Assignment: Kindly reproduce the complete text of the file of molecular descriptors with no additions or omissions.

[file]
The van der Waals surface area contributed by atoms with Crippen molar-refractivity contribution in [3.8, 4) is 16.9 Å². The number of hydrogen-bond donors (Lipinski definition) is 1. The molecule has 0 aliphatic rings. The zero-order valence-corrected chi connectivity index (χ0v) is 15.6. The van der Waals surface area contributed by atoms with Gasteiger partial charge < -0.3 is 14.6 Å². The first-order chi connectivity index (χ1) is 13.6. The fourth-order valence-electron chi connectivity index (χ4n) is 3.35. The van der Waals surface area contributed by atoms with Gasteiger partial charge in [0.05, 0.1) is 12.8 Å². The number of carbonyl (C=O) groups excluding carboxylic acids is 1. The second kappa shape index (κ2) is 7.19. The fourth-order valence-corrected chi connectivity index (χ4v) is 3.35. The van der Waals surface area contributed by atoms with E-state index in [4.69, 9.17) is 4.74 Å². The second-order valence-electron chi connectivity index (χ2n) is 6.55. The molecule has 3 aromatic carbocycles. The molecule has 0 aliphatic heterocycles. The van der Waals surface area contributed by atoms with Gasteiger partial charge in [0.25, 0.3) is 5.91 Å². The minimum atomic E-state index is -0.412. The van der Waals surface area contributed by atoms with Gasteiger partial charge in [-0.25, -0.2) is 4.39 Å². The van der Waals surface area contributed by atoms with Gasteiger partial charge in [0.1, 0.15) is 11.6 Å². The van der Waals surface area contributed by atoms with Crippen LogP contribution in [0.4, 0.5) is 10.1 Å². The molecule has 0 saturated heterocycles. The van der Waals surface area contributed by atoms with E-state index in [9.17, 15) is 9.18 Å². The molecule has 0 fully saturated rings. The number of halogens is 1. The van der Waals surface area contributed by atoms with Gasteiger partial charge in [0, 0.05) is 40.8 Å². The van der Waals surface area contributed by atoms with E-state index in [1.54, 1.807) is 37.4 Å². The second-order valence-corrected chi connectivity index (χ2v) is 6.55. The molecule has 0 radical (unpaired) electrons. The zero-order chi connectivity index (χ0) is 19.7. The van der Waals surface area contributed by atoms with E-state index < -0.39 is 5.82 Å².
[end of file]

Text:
The van der Waals surface area contributed by atoms with Crippen molar-refractivity contribution in [3.8, 4) is 16.9 Å². The number of hydrogen-bond donors (Lipinski definition) is 1. The molecule has 0 aliphatic rings. The zero-order valence-corrected chi connectivity index (χ0v) is 15.6. The van der Waals surface area contributed by atoms with Gasteiger partial charge < -0.3 is 14.6 Å². The first-order chi connectivity index (χ1) is 13.6. The fourth-order valence-electron chi connectivity index (χ4n) is 3.35. The van der Waals surface area contributed by atoms with Gasteiger partial charge in [0.05, 0.1) is 12.8 Å². The number of carbonyl (C=O) groups excluding carboxylic acids is 1. The second kappa shape index (κ2) is 7.19. The fourth-order valence-corrected chi connectivity index (χ4v) is 3.35. The van der Waals surface area contributed by atoms with E-state index in [4.69, 9.17) is 4.74 Å². The second-order valence-electron chi connectivity index (χ2n) is 6.55. The molecule has 3 aromatic carbocycles. The molecule has 0 aliphatic heterocycles. The van der Waals surface area contributed by atoms with Gasteiger partial charge in [0.25, 0.3) is 5.91 Å². The minimum atomic E-state index is -0.412. The van der Waals surface area contributed by atoms with Gasteiger partial charge in [-0.25, -0.2) is 4.39 Å². The van der Waals surface area contributed by atoms with Gasteiger partial charge in [0.1, 0.15) is 11.6 Å². The van der Waals surface area contributed by atoms with Crippen LogP contribution in [0.4, 0.5) is 10.1 Å². The molecule has 0 saturated heterocycles. The van der Waals surface area contributed by atoms with E-state index in [9.17, 15) is 9.18 Å². The molecule has 0 fully saturated rings. The number of halogens is 1. The van der Waals surface area contributed by atoms with Gasteiger partial charge in [0, 0.05) is 40.8 Å². The van der Waals surface area contributed by atoms with E-state index in [1.54, 1.807) is 37.4 Å². The second-order valence-corrected chi connectivity index (χ2v) is 6.55. The molecule has 0 radical (unpaired) electrons. The zero-order chi connectivity index (χ0) is 19.7. The van der Waals surface area contributed by atoms with E-state index < -0.39 is 5.82 Å².